UAE: Expat Recruitment Accelerates as Good Conduct Certificate Not Required

Bloomberg Law for HR Professionals is a complete, one-stop resource, continuously updated, providing HR professionals with fast answers to a wide range of domestic and international human resources...

By Matthew Kalman

The Ministry of Human Resources and Emiratisation has suspended a requirement introduced Feb. 4 that all foreign workers obtain good con-duct certificates.

“The UAE has postponed the requirement for a good conduct certificate for employment visas until further notice,” the ministry announced on Twitter, saying the decision was prompted by a “periodic review of the decisions to ensure their effectivity in reaching the desired goals and within the framework of facilitating the procedure.”

Good-conduct certificates were to be issued from the applicant's home country or the country where the applicant resided for the previous five years and certified by UAE missions or the attestation center of the customer happiness centers of the Ministry of Foreign Affairs and International Cooperation. The effort to attract more skilled workers while excluding possible criminals is consistent with the government's Vision 2021 strategic plan, under which the UAE will transition to a knowledge-based economy while ensuring public safety, practitioners said.

The procedure was “delaying applications,” a ministry official told The National April 2, calling it “a temporary suspension.” The ministry has begun consultations with foreign governments including India and Pakistan that supply the largest proportion of the expatriate workers in the emirates.

‘Tall Order'

“Employers have welcomed the suspension,” said Sara Khoja, a partner at Clyda and Co. law firm in Dubai. “It will cut down on recruitment timeframes.”

“It was always going to be a tall order to seamlessly incorporate a good conduct requirement into an already complicated and lengthy UAE work authorization process,” complicating relocation logistics and lead times, said Amir Mayo, senior manager, international tax at Deloitte in Dubai. “Good conduct certificates can take anywhere between a couple of days and a couple of months to obtain, depending on the location, and as the requirement pertained to every country an employee has lived in the last 5 years, for some it became unworkable and impractical very quickly.”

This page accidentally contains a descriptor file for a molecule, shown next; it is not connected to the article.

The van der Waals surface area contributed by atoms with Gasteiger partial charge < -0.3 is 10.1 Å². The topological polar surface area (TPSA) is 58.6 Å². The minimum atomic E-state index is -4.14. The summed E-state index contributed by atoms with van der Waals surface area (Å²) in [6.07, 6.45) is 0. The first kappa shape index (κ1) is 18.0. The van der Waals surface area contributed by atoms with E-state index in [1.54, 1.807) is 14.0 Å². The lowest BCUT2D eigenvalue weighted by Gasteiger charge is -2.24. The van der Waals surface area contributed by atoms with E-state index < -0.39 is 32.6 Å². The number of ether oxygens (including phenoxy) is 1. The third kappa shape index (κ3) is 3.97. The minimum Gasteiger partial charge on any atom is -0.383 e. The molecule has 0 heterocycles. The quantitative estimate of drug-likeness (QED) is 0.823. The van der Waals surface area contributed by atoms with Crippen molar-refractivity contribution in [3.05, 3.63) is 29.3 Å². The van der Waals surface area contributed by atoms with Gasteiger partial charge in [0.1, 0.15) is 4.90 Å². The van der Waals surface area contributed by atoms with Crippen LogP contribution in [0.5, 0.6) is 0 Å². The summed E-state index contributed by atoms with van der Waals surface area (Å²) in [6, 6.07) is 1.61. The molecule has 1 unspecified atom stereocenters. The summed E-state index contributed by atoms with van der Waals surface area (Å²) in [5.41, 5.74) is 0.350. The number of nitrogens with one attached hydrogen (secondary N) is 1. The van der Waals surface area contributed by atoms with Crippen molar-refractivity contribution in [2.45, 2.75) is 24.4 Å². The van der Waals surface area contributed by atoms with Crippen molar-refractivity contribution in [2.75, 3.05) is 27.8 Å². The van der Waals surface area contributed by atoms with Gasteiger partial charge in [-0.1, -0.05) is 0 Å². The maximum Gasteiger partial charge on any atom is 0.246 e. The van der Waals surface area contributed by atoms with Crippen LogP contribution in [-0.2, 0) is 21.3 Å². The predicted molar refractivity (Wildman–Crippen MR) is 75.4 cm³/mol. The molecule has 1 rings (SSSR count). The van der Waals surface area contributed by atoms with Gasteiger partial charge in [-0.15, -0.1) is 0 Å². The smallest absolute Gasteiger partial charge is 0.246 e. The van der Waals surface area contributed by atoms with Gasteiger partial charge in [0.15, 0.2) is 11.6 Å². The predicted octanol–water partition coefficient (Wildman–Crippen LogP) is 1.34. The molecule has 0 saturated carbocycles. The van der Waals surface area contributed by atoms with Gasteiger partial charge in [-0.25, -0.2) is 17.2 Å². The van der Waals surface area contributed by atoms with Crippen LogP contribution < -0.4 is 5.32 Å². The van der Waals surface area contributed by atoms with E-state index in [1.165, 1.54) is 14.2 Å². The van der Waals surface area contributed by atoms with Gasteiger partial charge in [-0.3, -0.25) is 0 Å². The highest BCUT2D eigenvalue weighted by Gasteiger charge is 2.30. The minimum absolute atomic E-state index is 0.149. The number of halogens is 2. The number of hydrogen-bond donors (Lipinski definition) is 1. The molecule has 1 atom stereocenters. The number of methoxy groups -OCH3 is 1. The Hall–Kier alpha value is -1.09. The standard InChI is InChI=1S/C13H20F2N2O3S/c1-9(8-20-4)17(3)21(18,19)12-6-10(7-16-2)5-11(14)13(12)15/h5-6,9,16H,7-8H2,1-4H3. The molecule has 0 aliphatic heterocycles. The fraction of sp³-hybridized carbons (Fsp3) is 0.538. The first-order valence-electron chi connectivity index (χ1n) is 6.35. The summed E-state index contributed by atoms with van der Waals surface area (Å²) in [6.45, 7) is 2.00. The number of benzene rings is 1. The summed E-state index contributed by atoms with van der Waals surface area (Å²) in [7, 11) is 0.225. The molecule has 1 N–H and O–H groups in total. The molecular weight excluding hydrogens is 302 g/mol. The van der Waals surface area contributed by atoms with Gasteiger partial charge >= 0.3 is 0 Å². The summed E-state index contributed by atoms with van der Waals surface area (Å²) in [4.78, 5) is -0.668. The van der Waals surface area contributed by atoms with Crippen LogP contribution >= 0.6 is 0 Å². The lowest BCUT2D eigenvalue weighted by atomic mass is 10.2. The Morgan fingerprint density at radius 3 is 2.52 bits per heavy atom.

“The UAE is a young and extremely mobile workforce and to ask for a certificate from every work location from the previous five years has proven to be very challenging. One initial revision could be to cut this period from five years to either one or two years or even simply the employee's current place of work and residence,” Mayo said by email April 10. He expects to see a revised requirement introduced later in the year.

“The UAE has a vast foreign national population,” drawn from more than 200 countries, said Murtaza Khan, a Dubai-based partner at Fragomen, a global immigration consulting firm. “Over 80 percent of the population consists of foreign nationals. In the private sector, the number of foreign nationals is even higher than that.”

‘Teething' Problems

While the requirement for police or similar certificates is common for expatriates in many jurisdictions, its introduction in the UAE proved to be more challenging than expected.

“There were certain high-volume recruiting countries such as India where there was an initial ambiguity about what type of certificate would be accepted and recognized by the UAE government,” Khan said by phone April 10. “There was some level of inherent teething difficulties in the wider market.”

The authorities are now working “with key sending countries in terms of the labor force here to align procedures and processes and define what type of certificate, how long it would take, and the corresponding legalization side of it as well,” he said. “Companies have to look at the procedures in each of the countries they are hiring from and map out the timing and processes and support they would need to provide for all those locations.”

Meanwhile, applications that were delayed pending the certificate are being processed much more quickly.

“This allows them to go ahead and immediately submit those applications,” Khan said, “but I wouldn't go so far as to say that people would hire more because of the suspension. There's a lot more that goes into the hiring decisions of companies.”

To contact the reporter on this story: Matthew Kalman in Jerusalem at

To contact the editor responsible for this story: Rick Vollmar at

For More Information

For more information on UAE HR law and regulation, see the UAE primer.

Copyright © 2018 The Bureau of National Affairs, Inc. All Rights Reserved.

Request Bloomberg Law for HR Professionals